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For many, age 65 means taking advantage of Medicare open enrollment. Medicare offers people 65 or older who are U.S. citizens low cost health coverage. In many cases those under 65 who are disabled or have renal failure may also qualify. In addition to Medicare, many people consider additional coverage called Medigap.
Designed by the government as supplemental health insurance that covers the costs that Medicare does not cover, a Medigap premium is payable for each person that is enrolled in Medicare Part A or part B. This type of policy only covers the primary insured person, so spouses or each person must have their own individual Medigap policy.
Medigap insurance is broken down into several categories and the Medigap premium will differ from policy to policy. All policies offer co-insurance for hospital visits and all plans except Medigap Plans K and L will offer co-insurance for Medicare Part B such as doctor's visits and diagnostics. Plans K and L are designed for a lower monthly Medigap premium and coverage for Medicare Part B, blood products, and hospital deductibles are only covered at 50% for K and 75% for L.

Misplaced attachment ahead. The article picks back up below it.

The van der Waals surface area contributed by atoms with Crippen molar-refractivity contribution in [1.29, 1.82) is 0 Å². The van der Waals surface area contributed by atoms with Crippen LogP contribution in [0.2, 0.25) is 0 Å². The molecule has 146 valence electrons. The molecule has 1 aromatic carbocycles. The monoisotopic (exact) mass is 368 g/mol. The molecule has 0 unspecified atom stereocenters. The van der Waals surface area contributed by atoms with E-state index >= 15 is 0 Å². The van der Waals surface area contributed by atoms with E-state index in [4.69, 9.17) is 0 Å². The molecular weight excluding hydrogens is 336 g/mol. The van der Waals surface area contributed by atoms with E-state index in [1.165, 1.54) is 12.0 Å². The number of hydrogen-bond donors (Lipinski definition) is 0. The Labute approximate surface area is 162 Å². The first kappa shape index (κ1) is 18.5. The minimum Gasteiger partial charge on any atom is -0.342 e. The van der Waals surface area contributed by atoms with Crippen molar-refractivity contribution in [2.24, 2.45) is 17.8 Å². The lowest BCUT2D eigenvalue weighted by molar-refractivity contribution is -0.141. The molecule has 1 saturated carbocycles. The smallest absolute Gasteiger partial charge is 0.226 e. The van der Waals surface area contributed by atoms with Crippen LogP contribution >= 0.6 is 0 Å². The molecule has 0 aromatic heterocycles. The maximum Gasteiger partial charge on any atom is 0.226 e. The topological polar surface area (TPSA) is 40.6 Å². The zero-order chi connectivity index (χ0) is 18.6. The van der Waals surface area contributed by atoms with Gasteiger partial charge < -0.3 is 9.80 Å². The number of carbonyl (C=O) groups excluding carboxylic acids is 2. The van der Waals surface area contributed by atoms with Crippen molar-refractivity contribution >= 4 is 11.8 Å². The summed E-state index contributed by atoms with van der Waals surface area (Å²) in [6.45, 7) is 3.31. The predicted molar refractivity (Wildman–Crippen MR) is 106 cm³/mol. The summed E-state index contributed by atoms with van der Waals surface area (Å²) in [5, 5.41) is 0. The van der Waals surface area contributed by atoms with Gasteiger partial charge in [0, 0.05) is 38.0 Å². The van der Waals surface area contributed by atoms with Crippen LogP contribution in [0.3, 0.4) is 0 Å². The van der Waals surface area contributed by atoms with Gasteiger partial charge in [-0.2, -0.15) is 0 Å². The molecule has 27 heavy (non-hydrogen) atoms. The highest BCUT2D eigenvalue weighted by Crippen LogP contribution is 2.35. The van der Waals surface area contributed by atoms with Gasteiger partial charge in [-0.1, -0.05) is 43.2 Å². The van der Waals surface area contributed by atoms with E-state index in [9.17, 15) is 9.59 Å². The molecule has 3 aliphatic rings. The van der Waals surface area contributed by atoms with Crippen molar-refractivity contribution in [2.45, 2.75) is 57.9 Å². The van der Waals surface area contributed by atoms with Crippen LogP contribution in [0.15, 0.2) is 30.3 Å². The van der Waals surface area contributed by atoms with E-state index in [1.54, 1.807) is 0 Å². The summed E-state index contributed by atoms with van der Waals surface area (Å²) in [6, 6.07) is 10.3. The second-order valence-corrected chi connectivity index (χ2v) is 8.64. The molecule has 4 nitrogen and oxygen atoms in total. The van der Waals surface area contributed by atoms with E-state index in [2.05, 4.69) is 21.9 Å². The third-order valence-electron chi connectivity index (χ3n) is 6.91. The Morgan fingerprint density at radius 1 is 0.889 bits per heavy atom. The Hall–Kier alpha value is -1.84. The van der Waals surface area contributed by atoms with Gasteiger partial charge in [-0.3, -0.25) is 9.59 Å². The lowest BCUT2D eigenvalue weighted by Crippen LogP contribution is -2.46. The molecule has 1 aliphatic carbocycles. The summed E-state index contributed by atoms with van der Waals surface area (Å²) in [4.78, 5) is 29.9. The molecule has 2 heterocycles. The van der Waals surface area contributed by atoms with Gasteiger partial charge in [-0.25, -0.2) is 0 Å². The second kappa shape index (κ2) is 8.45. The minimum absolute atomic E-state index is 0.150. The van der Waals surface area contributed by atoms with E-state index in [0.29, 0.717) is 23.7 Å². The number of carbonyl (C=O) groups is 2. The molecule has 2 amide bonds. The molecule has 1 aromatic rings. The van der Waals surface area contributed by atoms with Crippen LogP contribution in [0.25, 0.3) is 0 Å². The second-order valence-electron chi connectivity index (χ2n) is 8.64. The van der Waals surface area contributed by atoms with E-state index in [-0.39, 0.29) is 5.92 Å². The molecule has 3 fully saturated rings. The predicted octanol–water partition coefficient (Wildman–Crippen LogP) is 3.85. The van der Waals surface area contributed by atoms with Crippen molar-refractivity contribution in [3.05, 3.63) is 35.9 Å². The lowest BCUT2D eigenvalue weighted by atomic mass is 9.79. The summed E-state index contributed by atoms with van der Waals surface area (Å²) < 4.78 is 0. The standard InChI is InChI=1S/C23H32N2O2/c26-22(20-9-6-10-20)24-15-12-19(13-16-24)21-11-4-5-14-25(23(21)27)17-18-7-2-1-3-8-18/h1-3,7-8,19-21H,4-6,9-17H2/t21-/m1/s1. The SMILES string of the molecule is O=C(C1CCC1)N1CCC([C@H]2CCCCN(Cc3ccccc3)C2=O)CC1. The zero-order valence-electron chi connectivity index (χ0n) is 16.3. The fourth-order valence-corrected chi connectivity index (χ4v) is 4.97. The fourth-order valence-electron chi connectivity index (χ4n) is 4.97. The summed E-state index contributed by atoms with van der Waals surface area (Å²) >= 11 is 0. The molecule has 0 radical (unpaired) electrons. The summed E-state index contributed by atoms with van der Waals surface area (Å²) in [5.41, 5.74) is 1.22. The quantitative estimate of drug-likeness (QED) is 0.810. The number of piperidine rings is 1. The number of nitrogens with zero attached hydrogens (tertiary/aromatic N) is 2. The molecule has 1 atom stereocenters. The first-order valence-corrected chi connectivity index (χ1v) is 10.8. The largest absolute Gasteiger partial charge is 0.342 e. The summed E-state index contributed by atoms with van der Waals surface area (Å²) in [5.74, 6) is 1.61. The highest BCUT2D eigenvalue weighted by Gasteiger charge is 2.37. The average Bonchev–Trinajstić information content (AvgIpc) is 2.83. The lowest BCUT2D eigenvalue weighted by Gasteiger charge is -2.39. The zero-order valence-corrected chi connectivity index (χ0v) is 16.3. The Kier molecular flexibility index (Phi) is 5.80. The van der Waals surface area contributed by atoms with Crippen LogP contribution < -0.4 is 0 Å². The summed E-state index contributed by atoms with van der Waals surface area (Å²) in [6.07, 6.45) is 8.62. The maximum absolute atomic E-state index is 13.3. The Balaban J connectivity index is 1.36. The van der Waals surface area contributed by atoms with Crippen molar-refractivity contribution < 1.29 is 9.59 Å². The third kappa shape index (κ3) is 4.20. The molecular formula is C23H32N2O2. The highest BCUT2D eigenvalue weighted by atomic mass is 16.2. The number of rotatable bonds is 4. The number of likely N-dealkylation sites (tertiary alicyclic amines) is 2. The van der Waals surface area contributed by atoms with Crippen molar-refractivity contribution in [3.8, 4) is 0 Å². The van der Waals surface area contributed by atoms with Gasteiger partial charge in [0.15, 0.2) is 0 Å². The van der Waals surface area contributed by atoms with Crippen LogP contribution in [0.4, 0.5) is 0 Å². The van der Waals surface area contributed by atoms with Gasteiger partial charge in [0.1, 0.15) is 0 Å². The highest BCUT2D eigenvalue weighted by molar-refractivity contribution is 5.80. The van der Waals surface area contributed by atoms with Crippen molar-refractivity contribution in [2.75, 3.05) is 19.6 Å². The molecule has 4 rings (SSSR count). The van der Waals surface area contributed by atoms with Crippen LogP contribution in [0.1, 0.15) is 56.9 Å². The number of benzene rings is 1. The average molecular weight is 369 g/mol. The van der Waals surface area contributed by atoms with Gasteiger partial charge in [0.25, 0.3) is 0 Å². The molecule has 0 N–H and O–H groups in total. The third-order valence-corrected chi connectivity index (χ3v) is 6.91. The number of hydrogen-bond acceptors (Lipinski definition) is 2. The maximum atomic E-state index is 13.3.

Medigap Plans F and J are also policies that may offer lower premiums, but the deductible for these policies may be as much as $2000. All Medigap policies cover preventive care and some even cover care outside the US or include an at home recovery benefit.
All Medigap Plans have been standardized by the federal government. While many companies offer Medigap insurance, these companies can also choose what Medigap Plan they want to or don't want to sell. The Medigap premium will vary depending on the Plan chosen and the geographic region the policy is purchased in.